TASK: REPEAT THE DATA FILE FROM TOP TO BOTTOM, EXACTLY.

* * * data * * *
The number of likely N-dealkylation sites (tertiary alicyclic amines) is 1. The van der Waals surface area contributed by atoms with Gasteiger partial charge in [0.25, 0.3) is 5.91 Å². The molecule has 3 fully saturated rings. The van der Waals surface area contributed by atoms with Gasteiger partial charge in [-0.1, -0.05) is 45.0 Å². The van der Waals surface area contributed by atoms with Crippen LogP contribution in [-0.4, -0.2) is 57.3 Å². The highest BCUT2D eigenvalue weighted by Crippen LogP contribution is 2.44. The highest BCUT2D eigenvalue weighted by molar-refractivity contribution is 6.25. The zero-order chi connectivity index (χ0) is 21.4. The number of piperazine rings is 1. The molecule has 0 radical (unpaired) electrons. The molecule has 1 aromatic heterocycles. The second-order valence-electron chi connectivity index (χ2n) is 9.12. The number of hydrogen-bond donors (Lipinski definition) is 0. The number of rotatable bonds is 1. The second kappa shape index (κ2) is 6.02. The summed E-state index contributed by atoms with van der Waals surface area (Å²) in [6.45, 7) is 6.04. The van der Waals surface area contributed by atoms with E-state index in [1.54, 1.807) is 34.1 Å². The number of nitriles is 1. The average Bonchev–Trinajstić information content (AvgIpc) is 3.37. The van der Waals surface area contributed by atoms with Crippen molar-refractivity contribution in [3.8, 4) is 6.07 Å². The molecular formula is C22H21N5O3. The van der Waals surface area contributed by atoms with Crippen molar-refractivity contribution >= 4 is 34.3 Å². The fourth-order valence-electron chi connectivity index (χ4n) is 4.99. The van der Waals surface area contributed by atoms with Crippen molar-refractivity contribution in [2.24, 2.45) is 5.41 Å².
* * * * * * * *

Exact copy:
The number of likely N-dealkylation sites (tertiary alicyclic amines) is 1. The van der Waals surface area contributed by atoms with Gasteiger partial charge in [0.25, 0.3) is 5.91 Å². The molecule has 3 fully saturated rings. The van der Waals surface area contributed by atoms with Gasteiger partial charge in [-0.1, -0.05) is 45.0 Å². The van der Waals surface area contributed by atoms with Crippen LogP contribution in [-0.4, -0.2) is 57.3 Å². The highest BCUT2D eigenvalue weighted by Crippen LogP contribution is 2.44. The highest BCUT2D eigenvalue weighted by molar-refractivity contribution is 6.25. The zero-order chi connectivity index (χ0) is 21.4. The number of piperazine rings is 1. The molecule has 0 radical (unpaired) electrons. The molecule has 1 aromatic heterocycles. The second-order valence-electron chi connectivity index (χ2n) is 9.12. The number of hydrogen-bond donors (Lipinski definition) is 0. The number of rotatable bonds is 1. The second kappa shape index (κ2) is 6.02. The summed E-state index contributed by atoms with van der Waals surface area (Å²) in [6.45, 7) is 6.04. The van der Waals surface area contributed by atoms with E-state index in [1.54, 1.807) is 34.1 Å². The number of nitriles is 1. The average Bonchev–Trinajstić information content (AvgIpc) is 3.37. The van der Waals surface area contributed by atoms with Crippen molar-refractivity contribution in [3.8, 4) is 6.07 Å². The molecular formula is C22H21N5O3. The van der Waals surface area contributed by atoms with Crippen molar-refractivity contribution >= 4 is 34.3 Å². The fourth-order valence-electron chi connectivity index (χ4n) is 4.99. The van der Waals surface area contributed by atoms with Crippen molar-refractivity contribution in [2.24, 2.45) is 5.41 Å².